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Session 2007 - 08
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General Committee Debates

Finance Bill

The Committee consisted of the following Members:

Chairmen: Frank Cook, Mr. Jim Hood, Sir Nicholas Winterton
Atkins, Charlotte (Staffordshire, Moorlands) (Lab)
Blackman-Woods, Dr. Roberta (City of Durham) (Lab)
Blizzard, Mr. Bob (Waveney) (Lab)
Bone, Mr. Peter (Wellingborough) (Con)
Breed, Mr. Colin (South-East Cornwall) (LD)
Browne, Mr. Jeremy (Taunton) (LD)
Cable, Dr. Vincent (Twickenham) (LD)
Chapman, Ben (Wirral, South) (Lab)
Eagle, Angela (Exchequer Secretary to the Treasury)
Efford, Clive (Eltham) (Lab)
Field, Mr. Mark (Cities of London and Westminster) (Con)
Gauke, Mr. David (South-West Hertfordshire) (Con)
Greening, Justine (Putney) (Con)
Hall, Patrick (Bedford) (Lab)
Hammond, Mr. Philip (Runnymede and Weybridge) (Con)
Hands, Mr. Greg (Hammersmith and Fulham) (Con)
Hesford, Stephen (Wirral, West) (Lab)
Hoban, Mr. Mark (Fareham) (Con)
Hosie, Stewart (Dundee, East) (SNP)
Joyce, Mr. Eric (Falkirk) (Lab)
Kennedy, Jane (Financial Secretary to the Treasury)
Morden, Jessica (Newport, East) (Lab)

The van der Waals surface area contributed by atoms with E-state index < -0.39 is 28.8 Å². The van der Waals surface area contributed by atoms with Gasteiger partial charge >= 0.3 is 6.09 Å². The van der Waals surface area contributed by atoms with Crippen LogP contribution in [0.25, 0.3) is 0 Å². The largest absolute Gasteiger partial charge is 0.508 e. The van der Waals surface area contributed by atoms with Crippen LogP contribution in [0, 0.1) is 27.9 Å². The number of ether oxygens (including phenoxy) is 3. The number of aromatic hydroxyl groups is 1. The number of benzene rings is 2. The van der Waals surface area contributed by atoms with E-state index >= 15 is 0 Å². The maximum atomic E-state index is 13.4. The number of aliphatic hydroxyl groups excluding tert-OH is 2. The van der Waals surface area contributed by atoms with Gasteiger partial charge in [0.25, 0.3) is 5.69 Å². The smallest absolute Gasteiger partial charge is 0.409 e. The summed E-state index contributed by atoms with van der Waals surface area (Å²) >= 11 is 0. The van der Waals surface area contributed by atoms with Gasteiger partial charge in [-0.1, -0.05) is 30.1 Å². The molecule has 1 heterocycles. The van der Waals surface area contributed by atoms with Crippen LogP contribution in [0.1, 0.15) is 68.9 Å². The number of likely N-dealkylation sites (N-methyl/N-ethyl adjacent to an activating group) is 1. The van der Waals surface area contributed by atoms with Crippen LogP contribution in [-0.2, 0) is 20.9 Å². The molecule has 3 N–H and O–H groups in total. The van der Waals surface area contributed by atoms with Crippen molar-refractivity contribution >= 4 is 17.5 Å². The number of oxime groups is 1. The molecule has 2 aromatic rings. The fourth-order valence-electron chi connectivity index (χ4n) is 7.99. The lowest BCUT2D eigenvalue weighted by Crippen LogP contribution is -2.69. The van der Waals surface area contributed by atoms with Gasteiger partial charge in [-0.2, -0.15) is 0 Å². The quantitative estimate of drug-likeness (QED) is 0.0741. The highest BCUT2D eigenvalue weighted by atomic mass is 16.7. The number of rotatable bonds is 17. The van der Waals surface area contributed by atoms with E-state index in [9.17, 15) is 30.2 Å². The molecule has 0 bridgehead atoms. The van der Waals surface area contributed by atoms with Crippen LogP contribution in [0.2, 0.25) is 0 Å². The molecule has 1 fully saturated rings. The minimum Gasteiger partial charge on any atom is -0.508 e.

Newmark, Mr. Brooks (Braintree) (Con)
Palmer, Dr. Nick (Broxtowe) (Lab)
Penrose, John (Weston-super-Mare) (Con)
Pound, Stephen (Ealing, North) (Lab)
Pugh, Dr. John (Southport) (LD)
Sharma, Mr. Virendra (Ealing, Southall) (Lab)
Simon, Mr. Siôn (Birmingham, Erdington) (Lab)
Thornberry, Emily (Islington, South and Finsbury) (Lab)
Todd, Mr. Mark (South Derbyshire) (Lab)
Ussher, Kitty (Economic Secretary to the Treasury)
Viggers, Peter (Gosport) (Con)
Wright, David (Telford) (Lab)
Alan Sandall, James Davies, Committee Clerks
† attended the Committee

Public Bill Committee

Thursday 8 May 2008


[Frank Cook in the Chair]

Finance Bill

(Except clauses 3, 5, 6, 15, 21, 49, 90 and 117 and new clauses amending section 74 of the Finance Act 2003)

Schedule 2

Capital gains tax reform
Question proposed [this day], That this schedule, as amended, be the Second schedule to the Bill.
1.30 pm
Question again proposed.
The Chairman: Order. I thank members of the Committee for being so tolerant of my decision to change our start time to 1.30 pm. I am very much obliged.